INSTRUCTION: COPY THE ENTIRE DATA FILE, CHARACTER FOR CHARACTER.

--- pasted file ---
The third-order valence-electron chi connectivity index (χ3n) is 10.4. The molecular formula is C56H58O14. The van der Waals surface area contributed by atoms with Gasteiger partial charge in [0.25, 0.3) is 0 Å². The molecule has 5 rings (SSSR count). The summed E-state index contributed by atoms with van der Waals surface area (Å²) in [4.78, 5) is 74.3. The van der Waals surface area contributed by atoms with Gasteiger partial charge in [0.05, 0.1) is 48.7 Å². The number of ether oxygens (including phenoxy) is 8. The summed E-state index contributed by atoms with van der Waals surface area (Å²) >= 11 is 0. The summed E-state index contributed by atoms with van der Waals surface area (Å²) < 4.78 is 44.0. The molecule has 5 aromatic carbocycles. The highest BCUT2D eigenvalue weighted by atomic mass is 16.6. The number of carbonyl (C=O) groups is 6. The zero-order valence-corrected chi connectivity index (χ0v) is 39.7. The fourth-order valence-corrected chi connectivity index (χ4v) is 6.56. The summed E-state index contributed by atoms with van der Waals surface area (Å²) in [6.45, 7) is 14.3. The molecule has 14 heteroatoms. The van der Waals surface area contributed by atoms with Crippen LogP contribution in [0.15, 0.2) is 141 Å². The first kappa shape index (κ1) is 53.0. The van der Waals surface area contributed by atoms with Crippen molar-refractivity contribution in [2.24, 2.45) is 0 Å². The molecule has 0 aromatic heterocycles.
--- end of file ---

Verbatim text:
The third-order valence-electron chi connectivity index (χ3n) is 10.4. The molecular formula is C56H58O14. The van der Waals surface area contributed by atoms with Gasteiger partial charge in [0.25, 0.3) is 0 Å². The molecule has 5 rings (SSSR count). The summed E-state index contributed by atoms with van der Waals surface area (Å²) in [4.78, 5) is 74.3. The van der Waals surface area contributed by atoms with Gasteiger partial charge in [0.05, 0.1) is 48.7 Å². The number of ether oxygens (including phenoxy) is 8. The summed E-state index contributed by atoms with van der Waals surface area (Å²) >= 11 is 0. The summed E-state index contributed by atoms with van der Waals surface area (Å²) < 4.78 is 44.0. The molecule has 5 aromatic carbocycles. The highest BCUT2D eigenvalue weighted by atomic mass is 16.6. The number of carbonyl (C=O) groups is 6. The zero-order valence-corrected chi connectivity index (χ0v) is 39.7. The fourth-order valence-corrected chi connectivity index (χ4v) is 6.56. The summed E-state index contributed by atoms with van der Waals surface area (Å²) in [6.45, 7) is 14.3. The molecule has 14 heteroatoms. The van der Waals surface area contributed by atoms with Crippen LogP contribution in [0.15, 0.2) is 141 Å². The first kappa shape index (κ1) is 53.0. The van der Waals surface area contributed by atoms with Crippen molar-refractivity contribution in [2.24, 2.45) is 0 Å². The molecule has 0 aromatic heterocycles.